The company attributed its revenue shortfall to billing issues in the prenatal testing business and announced that CFO Bryan Riggsbee will be interim CEO.
The FDA has been prodding labs performing pharmacogenetic testing, and software firms providing reports from such testing, to undergo regulatory review.
The pharmacogenetic test, which runs on a platform from British company Genedrive, will be tested in two neonatal intensive care units in Manchester and Liverpool.
The owner is accused of falsely billing Medicare for cancer genomic testing and pharmacogenetic testing that regularly exceeded $12,000 per beneficiary.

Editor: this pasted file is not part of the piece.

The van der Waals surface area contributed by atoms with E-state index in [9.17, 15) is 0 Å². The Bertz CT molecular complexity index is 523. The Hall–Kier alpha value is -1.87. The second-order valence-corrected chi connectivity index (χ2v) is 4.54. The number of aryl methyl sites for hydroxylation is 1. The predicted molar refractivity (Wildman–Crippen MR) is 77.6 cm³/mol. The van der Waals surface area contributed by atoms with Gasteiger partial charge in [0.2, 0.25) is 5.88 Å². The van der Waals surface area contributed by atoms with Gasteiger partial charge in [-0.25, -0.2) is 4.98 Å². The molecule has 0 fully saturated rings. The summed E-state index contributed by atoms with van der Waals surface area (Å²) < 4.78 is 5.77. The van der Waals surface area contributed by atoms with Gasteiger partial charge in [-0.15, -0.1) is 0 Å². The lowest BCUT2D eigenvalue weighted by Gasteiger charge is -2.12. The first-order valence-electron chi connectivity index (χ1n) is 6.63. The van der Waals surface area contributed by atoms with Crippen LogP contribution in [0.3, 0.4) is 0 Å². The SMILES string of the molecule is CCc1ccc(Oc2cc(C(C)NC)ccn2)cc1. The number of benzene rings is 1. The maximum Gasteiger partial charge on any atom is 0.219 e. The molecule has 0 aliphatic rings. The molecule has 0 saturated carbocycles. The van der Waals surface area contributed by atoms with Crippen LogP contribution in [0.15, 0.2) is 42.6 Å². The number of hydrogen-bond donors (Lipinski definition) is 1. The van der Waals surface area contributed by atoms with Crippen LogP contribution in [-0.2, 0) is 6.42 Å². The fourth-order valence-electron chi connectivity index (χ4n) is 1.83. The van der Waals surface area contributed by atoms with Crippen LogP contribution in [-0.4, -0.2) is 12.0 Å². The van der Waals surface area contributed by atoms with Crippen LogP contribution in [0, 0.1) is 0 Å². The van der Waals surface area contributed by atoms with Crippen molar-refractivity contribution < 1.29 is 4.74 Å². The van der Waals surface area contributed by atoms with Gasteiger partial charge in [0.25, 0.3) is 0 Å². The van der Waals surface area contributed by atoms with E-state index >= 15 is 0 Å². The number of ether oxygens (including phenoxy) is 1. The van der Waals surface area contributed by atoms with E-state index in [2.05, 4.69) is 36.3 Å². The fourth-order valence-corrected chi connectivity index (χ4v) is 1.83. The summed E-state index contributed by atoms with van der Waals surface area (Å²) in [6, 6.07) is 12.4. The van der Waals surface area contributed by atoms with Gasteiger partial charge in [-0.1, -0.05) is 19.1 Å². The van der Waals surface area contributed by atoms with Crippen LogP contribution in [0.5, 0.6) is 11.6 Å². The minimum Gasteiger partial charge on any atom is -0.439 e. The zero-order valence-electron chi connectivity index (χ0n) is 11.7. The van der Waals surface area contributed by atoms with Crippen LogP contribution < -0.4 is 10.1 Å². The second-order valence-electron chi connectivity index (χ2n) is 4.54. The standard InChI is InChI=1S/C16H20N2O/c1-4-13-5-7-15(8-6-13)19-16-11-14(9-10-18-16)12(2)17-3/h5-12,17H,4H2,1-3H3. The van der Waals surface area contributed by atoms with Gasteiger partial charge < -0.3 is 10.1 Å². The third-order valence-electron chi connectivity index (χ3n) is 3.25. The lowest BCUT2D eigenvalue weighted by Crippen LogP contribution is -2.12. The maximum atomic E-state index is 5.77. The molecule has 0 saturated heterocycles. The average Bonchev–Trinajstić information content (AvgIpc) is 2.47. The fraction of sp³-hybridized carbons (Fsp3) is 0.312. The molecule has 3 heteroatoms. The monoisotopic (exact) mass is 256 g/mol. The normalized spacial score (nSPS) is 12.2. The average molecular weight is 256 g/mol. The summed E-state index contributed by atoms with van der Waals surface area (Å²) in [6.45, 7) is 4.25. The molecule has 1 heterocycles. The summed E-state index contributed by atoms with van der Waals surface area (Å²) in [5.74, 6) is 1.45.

Despite the step-up in FDA action against labs offering PGx tests, the success of these programs suggests that access to them isn't being stifled as some feared.
While some groups have communicated their concerns directly to the agency, stakeholders have also formed a new coalition to publicly take issue with FDA's actions.
The group notes the importance of lab CLIA certification, clear test reports, and clinical validity support for test claims in the literature, guidelines, and FDA labels.
The test is the cornerstone of a study involving roughly a thousand patients from two British neonatal centers that is set to commence this fall.
Industry players, faced with vague communications from the agency, scramble to decipher regulatory expectations and criticize the agency for trying to control PGx knowledge.
The firm reported total revenues of $215.4 million, up from $193.9 million in fiscal Q4 2018, but below the consensus Wall Street estimate of $221.0 million.